‘Well, no, obviously. So tell me, has anybody actually seen all 1001?’

The voice softened. ‘Sadly, no. Even the mortals who contributed to the volume have only seen, at most, three-quarters. It seems Man does not love God enough to follow his commands, even when the reward for doing so is Eternity.’

‘So Heaven is a place with no one in it.’

‘Not necessarily.’


‘You may still be granted entrance. If you were to stay here and watch the 803 films that you have failed to see, you would still stand a very reasonable chance. It would only take 1600 hours: about 66 days, if you go without a break, which you won’t need, now you have lost your physical form. ’

‘So I guess this would be, what do they call it, purgatory?’

‘I suppose you could think of it that way, although obviously that term fails to capture the sheer joy of cinema-going.’

‘And then I can enter Heaven?’

‘Well,’ said the voice, ‘not exactly.’

‘Not exactly?

‘It’s really just the first stage…’

Another book appeared before him, hovering on a pillar of fire.

He looked at the title. ‘Oh God, no…’

‘Yes, this one might take a little longer to negotiate.’

And with that, the second volume, 1001 Books You Must Read Before You Die, fell into the lap of the departed, its pages turning of their own accord and revealing a whole history of literature he had barely touched on during his life due to his preference for the moving image.

‘Yes,’ said the voice, ‘I’m afraid literature is very important to Him too.’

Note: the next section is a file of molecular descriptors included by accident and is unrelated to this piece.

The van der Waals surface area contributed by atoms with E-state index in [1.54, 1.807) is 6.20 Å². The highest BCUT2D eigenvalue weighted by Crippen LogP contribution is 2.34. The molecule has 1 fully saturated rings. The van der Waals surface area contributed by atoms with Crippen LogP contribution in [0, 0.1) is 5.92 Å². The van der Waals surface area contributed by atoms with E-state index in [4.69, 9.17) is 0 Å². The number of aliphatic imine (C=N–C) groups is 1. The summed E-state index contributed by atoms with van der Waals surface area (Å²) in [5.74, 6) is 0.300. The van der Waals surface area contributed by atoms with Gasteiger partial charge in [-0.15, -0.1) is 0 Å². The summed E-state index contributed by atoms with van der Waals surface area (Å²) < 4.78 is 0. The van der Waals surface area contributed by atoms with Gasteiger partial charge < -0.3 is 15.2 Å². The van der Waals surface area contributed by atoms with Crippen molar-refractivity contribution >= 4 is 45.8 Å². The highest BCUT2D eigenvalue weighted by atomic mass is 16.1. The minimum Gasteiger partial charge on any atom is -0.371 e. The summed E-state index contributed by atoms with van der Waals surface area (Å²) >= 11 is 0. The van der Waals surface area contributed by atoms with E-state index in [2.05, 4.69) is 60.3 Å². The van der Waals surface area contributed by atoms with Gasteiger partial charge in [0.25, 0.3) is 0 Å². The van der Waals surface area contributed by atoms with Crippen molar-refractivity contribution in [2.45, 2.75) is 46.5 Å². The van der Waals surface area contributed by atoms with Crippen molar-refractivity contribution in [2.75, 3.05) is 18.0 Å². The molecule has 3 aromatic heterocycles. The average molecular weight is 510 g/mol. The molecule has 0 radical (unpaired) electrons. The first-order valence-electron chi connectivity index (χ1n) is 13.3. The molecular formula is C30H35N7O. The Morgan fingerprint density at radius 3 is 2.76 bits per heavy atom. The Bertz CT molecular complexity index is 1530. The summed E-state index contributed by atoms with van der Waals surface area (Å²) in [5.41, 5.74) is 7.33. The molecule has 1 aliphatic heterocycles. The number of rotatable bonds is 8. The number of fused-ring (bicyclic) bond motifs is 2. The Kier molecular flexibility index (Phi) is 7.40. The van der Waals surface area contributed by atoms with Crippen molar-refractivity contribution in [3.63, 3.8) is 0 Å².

‘I have to read all these?’

‘Yes, and there are these as well of course…’

More books fell upon him with ever-greater force. 1001 Paintings You Must See Before You Die. 1001 Classical Recordings You Must Hear. 1001 Foods You Must Eat. 1001 Golf Holes You Must Play. 1001 Buildings You Must… And so it went on. Before long, he was surrounded by what seemed to be an infinity of books that the cinema correspondingly expanded to contain. 1001 Leaves You Must Press. 1001 Tables You Must Lie On. 1001 Mousetraps You Must Lick. 1001 Coffins You Must Smell. 1001… everything.

‘Hang on, this isn’t fair!’ he cried into the expanding vastness that was once the cinema. ‘You don’t really want anybody to get in, do you? This is just your way of keeping the place all to yourself!’

But there was no answer. Just more and more volumes, each making it’s own obscure series of demands upon him. He began to weep.